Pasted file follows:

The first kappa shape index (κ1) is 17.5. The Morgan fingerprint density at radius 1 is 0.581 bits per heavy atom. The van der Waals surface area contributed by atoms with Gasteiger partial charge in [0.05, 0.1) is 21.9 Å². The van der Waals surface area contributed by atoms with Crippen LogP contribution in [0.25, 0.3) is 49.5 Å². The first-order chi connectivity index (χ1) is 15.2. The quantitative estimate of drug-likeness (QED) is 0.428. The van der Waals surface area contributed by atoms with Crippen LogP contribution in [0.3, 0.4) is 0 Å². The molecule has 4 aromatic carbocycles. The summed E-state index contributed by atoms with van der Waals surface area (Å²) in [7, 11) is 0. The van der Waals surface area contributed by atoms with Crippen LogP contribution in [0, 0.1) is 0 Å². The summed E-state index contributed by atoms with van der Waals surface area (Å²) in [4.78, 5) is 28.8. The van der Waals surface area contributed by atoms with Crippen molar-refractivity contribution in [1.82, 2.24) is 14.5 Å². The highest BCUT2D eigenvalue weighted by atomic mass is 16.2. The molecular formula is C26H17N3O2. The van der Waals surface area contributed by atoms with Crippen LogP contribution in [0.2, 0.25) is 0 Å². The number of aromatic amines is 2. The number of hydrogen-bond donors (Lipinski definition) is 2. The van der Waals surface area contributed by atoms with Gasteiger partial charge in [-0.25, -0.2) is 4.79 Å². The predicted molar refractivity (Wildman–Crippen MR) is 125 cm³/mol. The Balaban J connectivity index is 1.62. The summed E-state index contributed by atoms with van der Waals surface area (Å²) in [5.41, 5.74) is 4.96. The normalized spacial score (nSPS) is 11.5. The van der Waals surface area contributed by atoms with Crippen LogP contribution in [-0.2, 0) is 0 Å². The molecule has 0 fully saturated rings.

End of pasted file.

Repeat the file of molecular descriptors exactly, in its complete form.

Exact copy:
The first kappa shape index (κ1) is 17.5. The Morgan fingerprint density at radius 1 is 0.581 bits per heavy atom. The van der Waals surface area contributed by atoms with Gasteiger partial charge in [0.05, 0.1) is 21.9 Å². The van der Waals surface area contributed by atoms with Crippen LogP contribution in [0.25, 0.3) is 49.5 Å². The first-order chi connectivity index (χ1) is 15.2. The quantitative estimate of drug-likeness (QED) is 0.428. The van der Waals surface area contributed by atoms with Crippen LogP contribution in [0.3, 0.4) is 0 Å². The molecule has 4 aromatic carbocycles. The summed E-state index contributed by atoms with van der Waals surface area (Å²) in [7, 11) is 0. The van der Waals surface area contributed by atoms with Crippen LogP contribution in [0, 0.1) is 0 Å². The summed E-state index contributed by atoms with van der Waals surface area (Å²) in [4.78, 5) is 28.8. The van der Waals surface area contributed by atoms with Crippen molar-refractivity contribution in [1.82, 2.24) is 14.5 Å². The highest BCUT2D eigenvalue weighted by atomic mass is 16.2. The molecular formula is C26H17N3O2. The van der Waals surface area contributed by atoms with Crippen LogP contribution in [0.2, 0.25) is 0 Å². The number of aromatic amines is 2. The number of hydrogen-bond donors (Lipinski definition) is 2. The van der Waals surface area contributed by atoms with Gasteiger partial charge in [-0.25, -0.2) is 4.79 Å². The predicted molar refractivity (Wildman–Crippen MR) is 125 cm³/mol. The Balaban J connectivity index is 1.62. The summed E-state index contributed by atoms with van der Waals surface area (Å²) in [5.41, 5.74) is 4.96. The normalized spacial score (nSPS) is 11.5. The van der Waals surface area contributed by atoms with Crippen LogP contribution in [-0.2, 0) is 0 Å². The molecule has 0 fully saturated rings.